MLA Works Cited In Word 2010
In this tutorial about source citation, we used the MLA format for our example. There are other formats, but the MLA (Modern Language Association) style is most commonly used to write papers and cite sources within the humanities and liberal arts communities. This tutorial will give illustrative examples of the general format of MLA research papers, in-text citations, endnotes/footnotes, and the Works Cited page.
The Modern Language Association uses internal documentation in place of footnotes and endnotes, embedding the reference in the text of the paper. You usually need to include only the author’s last name and the page number in an internal documentation. If the source does not have a credited author then the title will suffice. We’re going to look at citing:
- digital sources
- government documents
- speeches or lectures
In general, the MLA citation for a book will look like this:
Author’s last name, first name. Book Title. Place of publication: publisher, date of publication.
Here are some examples to illustrate the different cases:
A Book With One Author
Kundera, Milan. The Unbearable Lightness of Being. New York: Harper Perennial Modern Classics, 1984.
A Book With Two Or More Authors
The first author’s name is inverted to enable sorting by alphabetical order.
Vitz, Paul C., and Susan M. Felch. The Self: Beyond the Postmodern Crisis. New York: Intercollegiate Studies Institute, 2006.
A Book With Four Or More Authors
You can cite all the authors listed or only the first one and then write et. al. (“and others”) for the remaining authors.
High, Walter M., et. al. Rehabilitation for Traumatic Brain Injury. New York: Oxford University Press, 2005.
Give the name of the corporation as the author.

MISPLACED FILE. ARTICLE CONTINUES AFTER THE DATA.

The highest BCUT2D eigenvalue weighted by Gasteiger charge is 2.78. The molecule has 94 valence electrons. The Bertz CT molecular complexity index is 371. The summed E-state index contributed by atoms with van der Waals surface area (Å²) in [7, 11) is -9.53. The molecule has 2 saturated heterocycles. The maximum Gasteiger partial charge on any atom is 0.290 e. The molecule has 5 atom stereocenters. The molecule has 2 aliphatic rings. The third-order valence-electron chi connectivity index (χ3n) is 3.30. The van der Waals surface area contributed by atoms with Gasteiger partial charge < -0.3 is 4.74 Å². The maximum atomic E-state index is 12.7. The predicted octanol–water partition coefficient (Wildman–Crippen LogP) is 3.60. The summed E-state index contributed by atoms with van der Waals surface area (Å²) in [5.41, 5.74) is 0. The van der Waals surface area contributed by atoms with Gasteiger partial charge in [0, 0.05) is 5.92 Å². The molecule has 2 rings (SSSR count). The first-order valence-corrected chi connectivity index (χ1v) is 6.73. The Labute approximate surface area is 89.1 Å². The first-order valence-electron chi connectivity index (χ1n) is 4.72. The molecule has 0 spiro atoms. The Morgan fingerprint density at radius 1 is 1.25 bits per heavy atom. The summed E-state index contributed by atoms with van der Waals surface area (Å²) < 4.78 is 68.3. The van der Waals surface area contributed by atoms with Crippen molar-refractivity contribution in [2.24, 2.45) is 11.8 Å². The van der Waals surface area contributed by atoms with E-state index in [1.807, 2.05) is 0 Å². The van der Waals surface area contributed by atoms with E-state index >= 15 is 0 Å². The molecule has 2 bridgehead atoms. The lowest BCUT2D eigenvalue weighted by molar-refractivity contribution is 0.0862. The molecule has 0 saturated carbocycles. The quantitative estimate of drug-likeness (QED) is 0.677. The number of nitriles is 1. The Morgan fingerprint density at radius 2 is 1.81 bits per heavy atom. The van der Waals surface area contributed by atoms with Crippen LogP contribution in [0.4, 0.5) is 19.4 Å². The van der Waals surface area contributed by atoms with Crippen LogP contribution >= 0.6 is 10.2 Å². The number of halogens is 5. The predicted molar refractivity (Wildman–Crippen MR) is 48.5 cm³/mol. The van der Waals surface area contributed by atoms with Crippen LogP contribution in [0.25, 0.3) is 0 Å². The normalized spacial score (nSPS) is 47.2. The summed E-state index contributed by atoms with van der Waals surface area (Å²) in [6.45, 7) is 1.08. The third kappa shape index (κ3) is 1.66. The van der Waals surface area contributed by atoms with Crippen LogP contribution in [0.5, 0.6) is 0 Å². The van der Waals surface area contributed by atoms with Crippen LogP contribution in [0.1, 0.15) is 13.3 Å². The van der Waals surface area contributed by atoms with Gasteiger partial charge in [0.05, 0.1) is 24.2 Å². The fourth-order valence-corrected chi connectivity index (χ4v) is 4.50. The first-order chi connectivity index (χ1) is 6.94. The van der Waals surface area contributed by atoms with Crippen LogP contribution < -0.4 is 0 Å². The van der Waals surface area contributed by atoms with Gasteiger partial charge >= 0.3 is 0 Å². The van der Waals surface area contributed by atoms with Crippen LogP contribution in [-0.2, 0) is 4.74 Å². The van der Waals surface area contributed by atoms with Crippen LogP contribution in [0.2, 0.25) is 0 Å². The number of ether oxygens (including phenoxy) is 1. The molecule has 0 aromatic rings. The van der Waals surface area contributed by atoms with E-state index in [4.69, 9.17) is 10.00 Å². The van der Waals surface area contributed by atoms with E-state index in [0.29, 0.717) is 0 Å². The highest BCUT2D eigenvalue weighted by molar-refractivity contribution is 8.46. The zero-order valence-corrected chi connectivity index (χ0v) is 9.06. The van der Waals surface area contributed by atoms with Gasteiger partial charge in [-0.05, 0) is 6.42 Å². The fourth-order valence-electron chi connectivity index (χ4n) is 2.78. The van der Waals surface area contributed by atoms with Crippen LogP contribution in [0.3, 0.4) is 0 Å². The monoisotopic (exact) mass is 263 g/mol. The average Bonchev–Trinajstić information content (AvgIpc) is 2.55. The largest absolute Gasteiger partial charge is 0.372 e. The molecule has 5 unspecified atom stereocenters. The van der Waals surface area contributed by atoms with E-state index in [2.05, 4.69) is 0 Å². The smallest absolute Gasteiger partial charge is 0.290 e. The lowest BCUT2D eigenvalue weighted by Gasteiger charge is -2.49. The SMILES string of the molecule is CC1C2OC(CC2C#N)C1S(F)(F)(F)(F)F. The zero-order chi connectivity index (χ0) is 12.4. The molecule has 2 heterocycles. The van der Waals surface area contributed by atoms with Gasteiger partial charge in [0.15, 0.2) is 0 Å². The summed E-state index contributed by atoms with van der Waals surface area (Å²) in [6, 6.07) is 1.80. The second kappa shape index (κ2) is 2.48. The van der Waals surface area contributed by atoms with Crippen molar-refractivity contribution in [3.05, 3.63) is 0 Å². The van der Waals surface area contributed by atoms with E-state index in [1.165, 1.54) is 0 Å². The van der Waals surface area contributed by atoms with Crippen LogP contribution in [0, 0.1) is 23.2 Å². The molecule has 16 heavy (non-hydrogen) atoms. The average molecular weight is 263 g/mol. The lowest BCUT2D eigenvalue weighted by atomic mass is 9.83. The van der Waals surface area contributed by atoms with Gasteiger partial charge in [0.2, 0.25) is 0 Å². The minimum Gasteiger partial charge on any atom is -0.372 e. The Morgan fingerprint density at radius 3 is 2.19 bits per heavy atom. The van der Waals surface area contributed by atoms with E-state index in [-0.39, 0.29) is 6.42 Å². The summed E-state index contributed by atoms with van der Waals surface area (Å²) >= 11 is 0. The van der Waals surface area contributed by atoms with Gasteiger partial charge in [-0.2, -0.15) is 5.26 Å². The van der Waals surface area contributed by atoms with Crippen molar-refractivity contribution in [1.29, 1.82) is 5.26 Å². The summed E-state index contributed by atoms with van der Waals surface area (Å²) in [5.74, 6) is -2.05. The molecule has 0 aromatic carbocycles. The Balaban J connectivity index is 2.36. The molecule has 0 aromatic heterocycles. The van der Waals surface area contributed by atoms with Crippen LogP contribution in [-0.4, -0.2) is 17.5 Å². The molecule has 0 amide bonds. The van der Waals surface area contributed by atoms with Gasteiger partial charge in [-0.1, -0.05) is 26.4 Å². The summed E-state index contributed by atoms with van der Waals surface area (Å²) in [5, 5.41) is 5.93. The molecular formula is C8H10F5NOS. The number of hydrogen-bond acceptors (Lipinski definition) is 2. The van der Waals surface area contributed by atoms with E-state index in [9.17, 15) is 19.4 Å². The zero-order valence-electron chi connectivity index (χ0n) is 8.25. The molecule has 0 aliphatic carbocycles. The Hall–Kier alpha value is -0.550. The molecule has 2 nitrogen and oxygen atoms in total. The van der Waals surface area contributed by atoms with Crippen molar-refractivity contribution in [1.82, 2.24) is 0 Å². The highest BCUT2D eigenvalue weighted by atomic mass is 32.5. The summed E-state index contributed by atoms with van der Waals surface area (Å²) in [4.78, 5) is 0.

IBM. Know Your Computer. New York: IBM, 1999.
An Author And An Editor
Be sure to include the author’s name, the title of the book, and then the editor. Use the abbreviation ed. whether there is one editor or many.
Evans, Katie. The Key to Taking Pictures Like A Professional Photographer. Ed. Katie Brown. New York: Birds Eye Media, 2011.
Give the name of the editor or editors, followed by ed. (for one editor) or eds. (for more than one editor).
Smith, Joan, ed. How To Boil An Egg. New York: W.W. Covenant & Hinde, Inc., 1989.
A Book In A Series
After the title, include the name of the series and series number.
Scmidt, Anthony. David Pullman. The Antique Guitar Compendium Series 39. Boston: Twayne, 2010.
After the title, write Trans. (“translated by”) and the name of the translator.
Miranda. Como Poder Un Huevo. Trans. Alan Titchmarsh. New York: Holt, Rinehart and Winston, 1985.
A Selection Reprinted In An Anthology
First give the name of the author and the title of selection, then the title of the book, the editor, the edition, and the publication information.
Poulter, Tony. “Waking Stories” Reminiscences: Reminiscences Of A Life Lived Well. Ed. Craig Doubtfire. New York: W.W. Norton & Company, Inc., 1997.
The citation of an article will typically look like this: